When you book a job, it’s the best feeling in the world. All that hard work, all that practice, all that blood, sweat, and tears paid off. We want to yell from the rooftops, “I did it, Ma! I did it!” So what do we do? We call up a couple of actor friends, and we go get hammered. Or, maybe even worse, we think it’s a fluke and we don’t do anything. We simply sit back and think, "I better not say anything to anyone. This could all be a dream or a joke, and the phone will ring at any moment and they will say, 'There has been a mistake. We got your first and last name inverted. We meant to hire Tracey Thomas, not Thomas Tracey. Oops! Sorry!' "
There are a variety of possible reactions to booking a job and how you handle it could determine how fast your career moves from that point forward, or if it moves at all. Despite the ideal that merit should determine our lot in life, most of us despise but also realize that the extent to which we succeed has a lot to do with who we know and what they know about us. So if you have some really good and relevant news, you need to hit the pavement and tell people about it. This is not a time for introversion, shyness, or humility – or even worse – postcards! It’s a time to "start spreading the news"! After all, news is only news if people hear about it. People love good news so be the bearer of it when you have it.
Case in point. One of my clients recently was informed he had been chosen as a musical contestant on the X-Factor. He has already had a 30-minute discussion with Simon Cowell to talk about his future, which might include touring with One Direction. That is some pretty big news. Well, this person is also an actor, but he is not known at all for that yet, so I suggested he pop in on some people he would like to meet and tell them his big news and let them know how this news could be good for them too. He should tell the story of how having him on their show would increase the profile of their show since his name and face are about to be on millions of TV sets around the world and that teenagers everywhere were going to be following him. So if that same name and face were on their humble program, those same teenagers might watch it.
In the space of 24 hours, several casting directors and agents are now preparing to take meetings with him and guess what? They aren’t doing him any favors. He did them a favor. He is helping them do their job. They wouldn’t even know he was an actor and would never have called him in for a meeting if he not only didn’t share his story with them but if he didn’t explain how it would benefit them. The other benefit to this approach is that he will be forever in their minds in a very positive light. They will always remember him as "the guy who was on 'the X-Factor.' "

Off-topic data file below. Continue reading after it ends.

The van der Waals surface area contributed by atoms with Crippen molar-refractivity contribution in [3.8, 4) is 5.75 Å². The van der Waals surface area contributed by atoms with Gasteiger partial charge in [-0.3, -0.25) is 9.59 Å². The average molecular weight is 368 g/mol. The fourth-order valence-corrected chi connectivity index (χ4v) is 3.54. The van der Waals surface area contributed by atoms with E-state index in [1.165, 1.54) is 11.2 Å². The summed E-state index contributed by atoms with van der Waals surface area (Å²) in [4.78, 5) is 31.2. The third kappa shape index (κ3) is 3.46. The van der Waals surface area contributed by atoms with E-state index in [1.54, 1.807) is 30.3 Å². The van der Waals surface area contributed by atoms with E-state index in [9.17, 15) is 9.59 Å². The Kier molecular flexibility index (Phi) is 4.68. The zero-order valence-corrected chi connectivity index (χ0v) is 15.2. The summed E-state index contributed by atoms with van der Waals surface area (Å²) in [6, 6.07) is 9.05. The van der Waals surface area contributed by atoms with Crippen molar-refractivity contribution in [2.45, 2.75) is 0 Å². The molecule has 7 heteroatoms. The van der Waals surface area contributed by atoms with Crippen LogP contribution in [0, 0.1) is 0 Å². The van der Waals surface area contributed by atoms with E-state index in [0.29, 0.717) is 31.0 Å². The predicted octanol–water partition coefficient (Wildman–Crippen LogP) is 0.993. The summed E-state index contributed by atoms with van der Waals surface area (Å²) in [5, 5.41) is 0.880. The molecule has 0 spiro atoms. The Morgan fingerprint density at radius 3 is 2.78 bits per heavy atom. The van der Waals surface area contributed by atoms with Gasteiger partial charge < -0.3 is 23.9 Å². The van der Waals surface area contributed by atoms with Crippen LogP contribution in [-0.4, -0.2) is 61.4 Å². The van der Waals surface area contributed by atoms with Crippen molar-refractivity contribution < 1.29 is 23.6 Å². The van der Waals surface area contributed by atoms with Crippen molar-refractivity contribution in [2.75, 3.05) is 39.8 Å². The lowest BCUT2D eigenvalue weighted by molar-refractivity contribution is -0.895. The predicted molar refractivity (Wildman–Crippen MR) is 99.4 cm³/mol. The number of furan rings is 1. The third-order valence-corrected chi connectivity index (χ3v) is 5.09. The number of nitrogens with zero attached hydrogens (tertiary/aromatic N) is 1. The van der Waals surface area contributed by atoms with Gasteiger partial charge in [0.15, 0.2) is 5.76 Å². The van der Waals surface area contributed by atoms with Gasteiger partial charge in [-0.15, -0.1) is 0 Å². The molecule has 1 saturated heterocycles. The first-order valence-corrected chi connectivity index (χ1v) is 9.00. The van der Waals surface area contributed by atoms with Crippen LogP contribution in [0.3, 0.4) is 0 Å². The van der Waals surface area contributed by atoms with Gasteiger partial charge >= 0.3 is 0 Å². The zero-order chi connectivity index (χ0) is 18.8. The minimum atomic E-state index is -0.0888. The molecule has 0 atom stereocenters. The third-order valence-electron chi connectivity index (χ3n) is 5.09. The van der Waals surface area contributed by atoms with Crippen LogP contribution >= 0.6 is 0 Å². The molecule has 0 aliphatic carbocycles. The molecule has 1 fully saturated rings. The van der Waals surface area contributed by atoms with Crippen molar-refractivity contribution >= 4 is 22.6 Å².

So, if you have some good news like a booking or an appearance that can benefit those you seek to impress, let them know. Your window might be very small, so act on it as soon as you can because reality can never live up to the hype. So once you are on "X-Factor" and you make one slip up or get voted off, the magic is gone. People’s imaginations are far more powerful than reality so let their imaginations work in your favor and tell people your news before they get to actually see it.
Please only take this advice if you are able to deliver on what you are asking for. Opportunities are like prison sentences if they are mishandled. The food stinks and you’ll be forever looking over your shoulder.
David Patrick Green is a professional actor and the founder of Hackhollywood.com, a membership-based website dedicated to empowering and educating actors around the globe on how to become a professional actor. His simple, five-step approach inspires actors to be ruthlessly creative in their approach to the art and business of acting and life in general. Mr. Green has an MBA from the University of Southern California and was an international management consultant before realizing Platinum frequent-flyer status had few rewards other than boredom, bedbugs, and beer. His earlier reincarnations include working as an advertising account executive in Warsaw, Poland and he is still kicking himself for leaving the French Alps where, among other things, he taught skiing to European royalty and often simultaneously) tasted fine French wines. He has lived and worked as an actor in Los Angeles, Vancouver, and Toronto and coaches/consults to actors and businesses who want to get on the short path to success while maintaining a sense of humor. He can be reached at firstname.lastname@example.org.